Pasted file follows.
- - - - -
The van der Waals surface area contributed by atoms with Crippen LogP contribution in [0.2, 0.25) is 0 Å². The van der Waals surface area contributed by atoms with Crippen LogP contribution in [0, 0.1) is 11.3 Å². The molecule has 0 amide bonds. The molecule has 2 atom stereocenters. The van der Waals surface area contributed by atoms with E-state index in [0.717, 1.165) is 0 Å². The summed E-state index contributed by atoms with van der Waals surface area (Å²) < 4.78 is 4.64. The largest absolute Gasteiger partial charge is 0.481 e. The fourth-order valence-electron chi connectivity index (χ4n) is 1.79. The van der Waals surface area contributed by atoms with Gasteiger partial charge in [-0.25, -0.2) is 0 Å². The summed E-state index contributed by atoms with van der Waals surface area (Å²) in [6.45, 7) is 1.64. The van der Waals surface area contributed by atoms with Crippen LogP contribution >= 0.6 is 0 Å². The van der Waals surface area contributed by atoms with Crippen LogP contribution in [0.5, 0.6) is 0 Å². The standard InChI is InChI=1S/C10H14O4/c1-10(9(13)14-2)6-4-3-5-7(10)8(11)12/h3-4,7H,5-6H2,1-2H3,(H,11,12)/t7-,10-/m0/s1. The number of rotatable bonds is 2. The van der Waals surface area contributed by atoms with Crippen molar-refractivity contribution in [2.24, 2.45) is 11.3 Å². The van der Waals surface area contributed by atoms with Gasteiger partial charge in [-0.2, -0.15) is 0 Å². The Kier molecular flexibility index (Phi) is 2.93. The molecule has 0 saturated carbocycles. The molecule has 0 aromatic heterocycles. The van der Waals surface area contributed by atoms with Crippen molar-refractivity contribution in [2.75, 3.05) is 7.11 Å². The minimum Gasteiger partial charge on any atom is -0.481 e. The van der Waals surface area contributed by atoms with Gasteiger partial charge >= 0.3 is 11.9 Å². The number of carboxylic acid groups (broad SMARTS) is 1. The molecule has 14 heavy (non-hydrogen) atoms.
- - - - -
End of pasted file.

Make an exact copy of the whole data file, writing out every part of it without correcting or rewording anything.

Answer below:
The van der Waals surface area contributed by atoms with Crippen LogP contribution in [0.2, 0.25) is 0 Å². The van der Waals surface area contributed by atoms with Crippen LogP contribution in [0, 0.1) is 11.3 Å². The molecule has 0 amide bonds. The molecule has 2 atom stereocenters. The van der Waals surface area contributed by atoms with E-state index in [0.717, 1.165) is 0 Å². The summed E-state index contributed by atoms with van der Waals surface area (Å²) < 4.78 is 4.64. The largest absolute Gasteiger partial charge is 0.481 e. The fourth-order valence-electron chi connectivity index (χ4n) is 1.79. The van der Waals surface area contributed by atoms with Gasteiger partial charge in [-0.25, -0.2) is 0 Å². The summed E-state index contributed by atoms with van der Waals surface area (Å²) in [6.45, 7) is 1.64. The van der Waals surface area contributed by atoms with Crippen LogP contribution >= 0.6 is 0 Å². The van der Waals surface area contributed by atoms with Crippen LogP contribution in [0.5, 0.6) is 0 Å². The standard InChI is InChI=1S/C10H14O4/c1-10(9(13)14-2)6-4-3-5-7(10)8(11)12/h3-4,7H,5-6H2,1-2H3,(H,11,12)/t7-,10-/m0/s1. The number of rotatable bonds is 2. The van der Waals surface area contributed by atoms with Crippen molar-refractivity contribution in [2.24, 2.45) is 11.3 Å². The van der Waals surface area contributed by atoms with Gasteiger partial charge in [-0.2, -0.15) is 0 Å². The Kier molecular flexibility index (Phi) is 2.93. The molecule has 0 saturated carbocycles. The molecule has 0 aromatic heterocycles. The van der Waals surface area contributed by atoms with Crippen molar-refractivity contribution in [2.75, 3.05) is 7.11 Å². The minimum Gasteiger partial charge on any atom is -0.481 e. The van der Waals surface area contributed by atoms with Gasteiger partial charge >= 0.3 is 11.9 Å². The number of carboxylic acid groups (broad SMARTS) is 1. The molecule has 14 heavy (non-hydrogen) atoms.